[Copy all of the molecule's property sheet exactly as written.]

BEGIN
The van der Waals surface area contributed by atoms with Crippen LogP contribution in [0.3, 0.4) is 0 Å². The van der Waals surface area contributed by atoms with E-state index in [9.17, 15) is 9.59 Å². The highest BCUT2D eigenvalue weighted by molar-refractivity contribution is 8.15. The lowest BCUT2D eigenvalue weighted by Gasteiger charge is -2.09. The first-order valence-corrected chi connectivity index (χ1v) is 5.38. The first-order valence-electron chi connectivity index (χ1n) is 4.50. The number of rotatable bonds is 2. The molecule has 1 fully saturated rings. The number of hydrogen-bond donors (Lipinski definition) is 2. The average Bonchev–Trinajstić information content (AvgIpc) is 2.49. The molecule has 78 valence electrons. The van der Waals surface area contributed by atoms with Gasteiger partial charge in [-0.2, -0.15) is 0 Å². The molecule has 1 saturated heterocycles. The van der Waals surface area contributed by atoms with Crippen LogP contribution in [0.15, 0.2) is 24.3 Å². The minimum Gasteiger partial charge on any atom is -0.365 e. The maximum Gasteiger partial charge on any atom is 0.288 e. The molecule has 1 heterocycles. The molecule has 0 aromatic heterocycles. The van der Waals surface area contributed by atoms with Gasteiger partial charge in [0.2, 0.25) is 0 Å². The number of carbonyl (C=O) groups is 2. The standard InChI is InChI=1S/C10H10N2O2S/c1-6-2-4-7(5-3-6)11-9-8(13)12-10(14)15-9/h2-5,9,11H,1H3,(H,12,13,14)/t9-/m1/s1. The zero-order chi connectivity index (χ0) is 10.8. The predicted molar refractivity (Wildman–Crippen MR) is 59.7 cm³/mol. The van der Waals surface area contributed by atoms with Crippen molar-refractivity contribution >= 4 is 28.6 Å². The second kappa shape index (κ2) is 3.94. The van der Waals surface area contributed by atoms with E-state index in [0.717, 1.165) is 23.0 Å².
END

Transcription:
The van der Waals surface area contributed by atoms with Crippen LogP contribution in [0.3, 0.4) is 0 Å². The van der Waals surface area contributed by atoms with E-state index in [9.17, 15) is 9.59 Å². The highest BCUT2D eigenvalue weighted by molar-refractivity contribution is 8.15. The lowest BCUT2D eigenvalue weighted by Gasteiger charge is -2.09. The first-order valence-corrected chi connectivity index (χ1v) is 5.38. The first-order valence-electron chi connectivity index (χ1n) is 4.50. The number of rotatable bonds is 2. The molecule has 1 fully saturated rings. The number of hydrogen-bond donors (Lipinski definition) is 2. The average Bonchev–Trinajstić information content (AvgIpc) is 2.49. The molecule has 78 valence electrons. The van der Waals surface area contributed by atoms with Gasteiger partial charge in [-0.2, -0.15) is 0 Å². The molecule has 1 saturated heterocycles. The van der Waals surface area contributed by atoms with Crippen LogP contribution in [0.15, 0.2) is 24.3 Å². The minimum Gasteiger partial charge on any atom is -0.365 e. The maximum Gasteiger partial charge on any atom is 0.288 e. The molecule has 1 heterocycles. The molecule has 0 aromatic heterocycles. The van der Waals surface area contributed by atoms with Gasteiger partial charge in [0.2, 0.25) is 0 Å². The number of carbonyl (C=O) groups is 2. The standard InChI is InChI=1S/C10H10N2O2S/c1-6-2-4-7(5-3-6)11-9-8(13)12-10(14)15-9/h2-5,9,11H,1H3,(H,12,13,14)/t9-/m1/s1. The zero-order chi connectivity index (χ0) is 10.8. The predicted molar refractivity (Wildman–Crippen MR) is 59.7 cm³/mol. The van der Waals surface area contributed by atoms with Crippen molar-refractivity contribution >= 4 is 28.6 Å². The second kappa shape index (κ2) is 3.94. The van der Waals surface area contributed by atoms with E-state index in [0.717, 1.165) is 23.0 Å².